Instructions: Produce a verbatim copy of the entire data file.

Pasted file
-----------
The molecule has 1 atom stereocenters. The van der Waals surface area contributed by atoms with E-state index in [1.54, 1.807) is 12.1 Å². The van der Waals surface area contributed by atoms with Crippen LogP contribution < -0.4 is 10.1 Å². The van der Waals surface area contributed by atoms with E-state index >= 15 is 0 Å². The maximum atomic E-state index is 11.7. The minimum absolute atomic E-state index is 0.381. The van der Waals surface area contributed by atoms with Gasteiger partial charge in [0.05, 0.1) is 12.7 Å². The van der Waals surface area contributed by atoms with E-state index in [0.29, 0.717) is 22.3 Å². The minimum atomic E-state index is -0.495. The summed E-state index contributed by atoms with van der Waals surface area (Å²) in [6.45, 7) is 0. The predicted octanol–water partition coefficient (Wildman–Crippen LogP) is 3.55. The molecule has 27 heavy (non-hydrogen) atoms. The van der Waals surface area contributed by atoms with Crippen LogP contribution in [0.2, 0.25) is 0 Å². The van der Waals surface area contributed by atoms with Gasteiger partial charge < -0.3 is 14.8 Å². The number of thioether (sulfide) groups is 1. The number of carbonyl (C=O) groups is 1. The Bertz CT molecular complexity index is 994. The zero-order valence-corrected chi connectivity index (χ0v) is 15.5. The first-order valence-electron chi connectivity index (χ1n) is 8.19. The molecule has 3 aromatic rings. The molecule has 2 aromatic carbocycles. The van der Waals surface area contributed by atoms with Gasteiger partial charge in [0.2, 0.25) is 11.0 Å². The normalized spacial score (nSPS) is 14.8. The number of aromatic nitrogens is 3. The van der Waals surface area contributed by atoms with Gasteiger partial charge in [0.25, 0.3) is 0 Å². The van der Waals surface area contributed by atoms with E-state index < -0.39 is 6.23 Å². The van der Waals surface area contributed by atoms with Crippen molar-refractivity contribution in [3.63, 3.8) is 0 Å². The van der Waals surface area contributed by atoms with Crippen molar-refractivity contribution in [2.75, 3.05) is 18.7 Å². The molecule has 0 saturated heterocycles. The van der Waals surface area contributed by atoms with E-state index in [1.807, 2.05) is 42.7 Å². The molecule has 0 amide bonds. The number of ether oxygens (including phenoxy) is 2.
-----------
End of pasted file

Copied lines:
The molecule has 1 atom stereocenters. The van der Waals surface area contributed by atoms with E-state index in [1.54, 1.807) is 12.1 Å². The van der Waals surface area contributed by atoms with Crippen LogP contribution < -0.4 is 10.1 Å². The van der Waals surface area contributed by atoms with E-state index >= 15 is 0 Å². The maximum atomic E-state index is 11.7. The minimum absolute atomic E-state index is 0.381. The van der Waals surface area contributed by atoms with Gasteiger partial charge in [0.05, 0.1) is 12.7 Å². The van der Waals surface area contributed by atoms with E-state index in [0.29, 0.717) is 22.3 Å². The minimum atomic E-state index is -0.495. The summed E-state index contributed by atoms with van der Waals surface area (Å²) in [6.45, 7) is 0. The predicted octanol–water partition coefficient (Wildman–Crippen LogP) is 3.55. The molecule has 27 heavy (non-hydrogen) atoms. The van der Waals surface area contributed by atoms with Crippen LogP contribution in [0.2, 0.25) is 0 Å². The van der Waals surface area contributed by atoms with Gasteiger partial charge < -0.3 is 14.8 Å². The number of thioether (sulfide) groups is 1. The number of carbonyl (C=O) groups is 1. The Bertz CT molecular complexity index is 994. The zero-order valence-corrected chi connectivity index (χ0v) is 15.5. The first-order valence-electron chi connectivity index (χ1n) is 8.19. The molecule has 3 aromatic rings. The molecule has 2 aromatic carbocycles. The van der Waals surface area contributed by atoms with Gasteiger partial charge in [0.2, 0.25) is 11.0 Å². The normalized spacial score (nSPS) is 14.8. The number of aromatic nitrogens is 3. The van der Waals surface area contributed by atoms with Gasteiger partial charge in [0.25, 0.3) is 0 Å². The van der Waals surface area contributed by atoms with E-state index < -0.39 is 6.23 Å². The van der Waals surface area contributed by atoms with Crippen molar-refractivity contribution in [3.63, 3.8) is 0 Å². The van der Waals surface area contributed by atoms with Crippen molar-refractivity contribution in [2.75, 3.05) is 18.7 Å². The molecule has 0 saturated heterocycles. The van der Waals surface area contributed by atoms with E-state index in [1.807, 2.05) is 42.7 Å². The molecule has 0 amide bonds. The number of ether oxygens (including phenoxy) is 2.